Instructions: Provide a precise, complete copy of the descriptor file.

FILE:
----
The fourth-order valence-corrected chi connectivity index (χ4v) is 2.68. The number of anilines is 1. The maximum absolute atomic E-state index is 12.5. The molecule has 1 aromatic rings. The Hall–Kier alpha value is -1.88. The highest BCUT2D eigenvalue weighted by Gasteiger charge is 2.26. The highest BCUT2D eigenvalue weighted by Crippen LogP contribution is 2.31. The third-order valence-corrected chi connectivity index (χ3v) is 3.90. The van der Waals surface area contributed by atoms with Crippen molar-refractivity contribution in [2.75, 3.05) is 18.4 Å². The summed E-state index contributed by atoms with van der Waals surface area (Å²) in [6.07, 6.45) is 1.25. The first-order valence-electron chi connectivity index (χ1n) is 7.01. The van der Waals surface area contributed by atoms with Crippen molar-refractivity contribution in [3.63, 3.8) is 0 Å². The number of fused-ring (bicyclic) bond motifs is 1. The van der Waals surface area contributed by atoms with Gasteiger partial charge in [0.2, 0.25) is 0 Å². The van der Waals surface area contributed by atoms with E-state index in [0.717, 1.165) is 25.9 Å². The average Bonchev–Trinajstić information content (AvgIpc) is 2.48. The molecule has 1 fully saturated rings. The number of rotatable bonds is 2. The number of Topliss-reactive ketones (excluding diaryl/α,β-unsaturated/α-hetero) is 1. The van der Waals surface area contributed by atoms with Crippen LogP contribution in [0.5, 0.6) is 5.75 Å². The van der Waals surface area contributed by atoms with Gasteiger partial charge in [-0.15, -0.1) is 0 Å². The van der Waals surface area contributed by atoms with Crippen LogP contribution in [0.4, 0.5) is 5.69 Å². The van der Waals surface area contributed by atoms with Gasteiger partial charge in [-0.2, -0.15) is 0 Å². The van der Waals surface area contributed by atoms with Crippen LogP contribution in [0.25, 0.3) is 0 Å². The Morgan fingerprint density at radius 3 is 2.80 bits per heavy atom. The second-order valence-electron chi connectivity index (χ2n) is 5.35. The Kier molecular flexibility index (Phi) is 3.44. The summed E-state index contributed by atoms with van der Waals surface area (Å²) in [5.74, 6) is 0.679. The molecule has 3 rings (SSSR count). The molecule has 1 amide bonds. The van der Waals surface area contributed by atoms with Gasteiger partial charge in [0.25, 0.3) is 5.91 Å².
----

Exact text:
The fourth-order valence-corrected chi connectivity index (χ4v) is 2.68. The number of anilines is 1. The maximum absolute atomic E-state index is 12.5. The molecule has 1 aromatic rings. The Hall–Kier alpha value is -1.88. The highest BCUT2D eigenvalue weighted by Gasteiger charge is 2.26. The highest BCUT2D eigenvalue weighted by Crippen LogP contribution is 2.31. The third-order valence-corrected chi connectivity index (χ3v) is 3.90. The van der Waals surface area contributed by atoms with Crippen molar-refractivity contribution in [2.75, 3.05) is 18.4 Å². The summed E-state index contributed by atoms with van der Waals surface area (Å²) in [6.07, 6.45) is 1.25. The first-order valence-electron chi connectivity index (χ1n) is 7.01. The van der Waals surface area contributed by atoms with Crippen molar-refractivity contribution in [3.63, 3.8) is 0 Å². The number of fused-ring (bicyclic) bond motifs is 1. The van der Waals surface area contributed by atoms with Gasteiger partial charge in [0.2, 0.25) is 0 Å². The van der Waals surface area contributed by atoms with E-state index in [0.717, 1.165) is 25.9 Å². The average Bonchev–Trinajstić information content (AvgIpc) is 2.48. The molecule has 1 fully saturated rings. The number of rotatable bonds is 2. The number of Topliss-reactive ketones (excluding diaryl/α,β-unsaturated/α-hetero) is 1. The van der Waals surface area contributed by atoms with Crippen LogP contribution in [0.5, 0.6) is 5.75 Å². The van der Waals surface area contributed by atoms with Gasteiger partial charge in [-0.15, -0.1) is 0 Å². The van der Waals surface area contributed by atoms with Crippen LogP contribution in [0.4, 0.5) is 5.69 Å². The van der Waals surface area contributed by atoms with Gasteiger partial charge in [-0.2, -0.15) is 0 Å². The van der Waals surface area contributed by atoms with Crippen LogP contribution in [0.25, 0.3) is 0 Å². The Morgan fingerprint density at radius 3 is 2.80 bits per heavy atom. The second-order valence-electron chi connectivity index (χ2n) is 5.35. The Kier molecular flexibility index (Phi) is 3.44. The summed E-state index contributed by atoms with van der Waals surface area (Å²) in [5.74, 6) is 0.679. The molecule has 3 rings (SSSR count). The molecule has 1 amide bonds. The van der Waals surface area contributed by atoms with Gasteiger partial charge in [0.25, 0.3) is 5.91 Å².